Powering of pre-amps

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JMM-BDA

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I apologize for asking such a mundane question as this, but can someone please explain how power is supplied to an item such as a pre-amp? I've opted for the type of pre-amp that needs to be powered at the pre-amp itself, rather than by a power-injector.

And before anyone thinks this post is stupid, I live out in the Atlantic, and we have absolutely no suppliers of connectors & adpaters here whatsoever. Over the last couple of weeks I've purchased online an antenna & various accessories such as filters & preamps, only to discover once they arrived that no cabling was included or the connectors on the items were not the same as the ones depicted in the photos, causing me to have to order additional adapters online for such prices as $2.99, then spend close to $50 to ship them here, and then have to wait 2-3 days for them to arrive. :)

So, in order that the same thing doesn't happen when my pre-amp arrives (tomorrow morning), I want to place one final order for any items that I will need to power the critter.

In looking at the pre-amp itself, it looks like there's a single wire protruding from the pre-amp casing, to which I need to connect a 12-v supply. To where do I attach the other side of the power feed? In other words, if I connect the (+) end of my power feed to that lead protruding from the pre-amp, where & how do I connect the (-) end of the feed?

Thanks in advance for the above & have a great day.
 

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JMM-BDA

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Hey there Hoser, thanks for your fast reply.

No, they make 2 models: one model needs to be powered externally, such as with that power injector you refer to ( http://www.scannermaster.com/LNA_AIR_Pre_Amplifier_p/24-531043.htm ). The other model (which is the one I ordered) is powered right at the pre-amp itself, through that protruding lead ( http://www.scannermaster.com/LNA_AIR_B_Pre_Amplifier_p/24-531044.htm ).

That power injector you refer to, I already have - I got it to power this filter/pre-amp ( http://www.scannermaster.com/product_p/24-531224.htm ), but I am not impressed with that filter/pre-amp unit at all ..... it amplified one frequency beautifully (124.5), but blocked all the other frequencies completely (ranging from 118.1 up to 128.5) which I used to be able to hear faintly. And since removing that filter/pre-amp & going back to straight feed from my antenna, I can now no longer hear those other faint signals anymore, and un-amplified communications that I used to hear strongly, I can now almost not hear at all. It's almost as if something has affected the sensitivity of my scanner, so I don't wish to use any power injectors anymore, for fear that's what screwed up my scanner. But I digress. :)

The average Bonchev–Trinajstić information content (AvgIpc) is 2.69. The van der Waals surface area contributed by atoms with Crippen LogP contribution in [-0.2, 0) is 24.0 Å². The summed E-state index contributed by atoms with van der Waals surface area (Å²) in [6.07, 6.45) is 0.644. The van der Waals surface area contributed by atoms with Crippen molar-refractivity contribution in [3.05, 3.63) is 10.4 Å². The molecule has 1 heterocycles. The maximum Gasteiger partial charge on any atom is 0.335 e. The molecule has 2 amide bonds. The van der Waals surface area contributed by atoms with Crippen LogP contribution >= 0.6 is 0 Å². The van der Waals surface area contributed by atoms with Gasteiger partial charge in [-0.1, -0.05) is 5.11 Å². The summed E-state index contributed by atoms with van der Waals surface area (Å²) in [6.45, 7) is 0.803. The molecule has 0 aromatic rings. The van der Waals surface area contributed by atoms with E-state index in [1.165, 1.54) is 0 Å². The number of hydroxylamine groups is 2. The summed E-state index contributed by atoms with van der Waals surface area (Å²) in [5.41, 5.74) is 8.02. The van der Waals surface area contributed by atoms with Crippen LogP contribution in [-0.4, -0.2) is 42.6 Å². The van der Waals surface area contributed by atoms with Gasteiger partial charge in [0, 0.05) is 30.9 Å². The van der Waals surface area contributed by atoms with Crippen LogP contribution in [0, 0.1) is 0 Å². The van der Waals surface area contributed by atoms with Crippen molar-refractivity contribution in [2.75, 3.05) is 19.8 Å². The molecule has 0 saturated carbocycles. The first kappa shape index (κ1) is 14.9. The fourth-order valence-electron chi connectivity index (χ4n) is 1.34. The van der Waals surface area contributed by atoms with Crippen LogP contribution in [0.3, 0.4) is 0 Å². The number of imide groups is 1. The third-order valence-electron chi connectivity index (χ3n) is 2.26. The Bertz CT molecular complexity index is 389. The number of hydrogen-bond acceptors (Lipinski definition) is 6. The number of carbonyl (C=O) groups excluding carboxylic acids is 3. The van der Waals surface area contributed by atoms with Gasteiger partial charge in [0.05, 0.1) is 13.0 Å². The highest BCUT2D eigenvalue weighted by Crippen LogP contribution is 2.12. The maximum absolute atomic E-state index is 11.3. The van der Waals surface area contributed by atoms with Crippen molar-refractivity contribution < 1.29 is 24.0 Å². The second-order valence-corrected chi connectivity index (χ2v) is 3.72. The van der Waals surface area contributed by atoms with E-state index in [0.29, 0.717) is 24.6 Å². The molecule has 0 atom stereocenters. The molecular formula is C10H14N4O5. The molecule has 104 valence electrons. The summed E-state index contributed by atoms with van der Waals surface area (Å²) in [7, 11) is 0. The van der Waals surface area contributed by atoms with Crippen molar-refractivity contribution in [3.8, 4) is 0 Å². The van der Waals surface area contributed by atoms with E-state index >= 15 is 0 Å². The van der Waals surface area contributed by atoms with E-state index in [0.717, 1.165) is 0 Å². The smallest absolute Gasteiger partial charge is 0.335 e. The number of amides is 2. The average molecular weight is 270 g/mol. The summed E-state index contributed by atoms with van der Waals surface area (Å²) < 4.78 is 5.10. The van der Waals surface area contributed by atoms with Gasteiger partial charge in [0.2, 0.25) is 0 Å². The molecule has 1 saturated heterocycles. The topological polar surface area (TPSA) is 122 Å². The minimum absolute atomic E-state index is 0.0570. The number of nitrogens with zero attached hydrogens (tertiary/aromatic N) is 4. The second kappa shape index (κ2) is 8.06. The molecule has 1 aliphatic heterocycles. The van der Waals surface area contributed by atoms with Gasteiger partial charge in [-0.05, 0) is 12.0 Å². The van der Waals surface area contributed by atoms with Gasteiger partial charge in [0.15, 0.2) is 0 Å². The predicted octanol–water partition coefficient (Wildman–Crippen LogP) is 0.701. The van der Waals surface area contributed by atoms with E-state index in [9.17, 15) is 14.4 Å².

Anyway, the pre-amp that I ordered gets its power from a separate power cable - somehow.

Thanks again for your reply, though.
 

rbm

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Here's what I do for that type of pre-amp.

http://www.radioreference.com/forums/showpost.php?p=860180&postcount=5

RG6 with a messenger wire is often used for satellite TV reception. You may be lucky enough to have a source close to home.

The + 12 volt lead goes to the feedthru on the amplifier, the - 12 volt lead can be carried by way of the shield on the coax (to the amplifier case). An easy way is to connect the negative lead to a coax grounding block and then connect the coax to the input & output of the grounding block. Similar to the image below. You can also connect the negative lead to the back (case) of the radio that the coax connects to.

Rich
 
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hoser147

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Depending on the scanner it may not be able to handle the RF it is getting with the preamp. That is the same effect I had with my GRE amp and it was ran off a battery. Good Scannin Hoser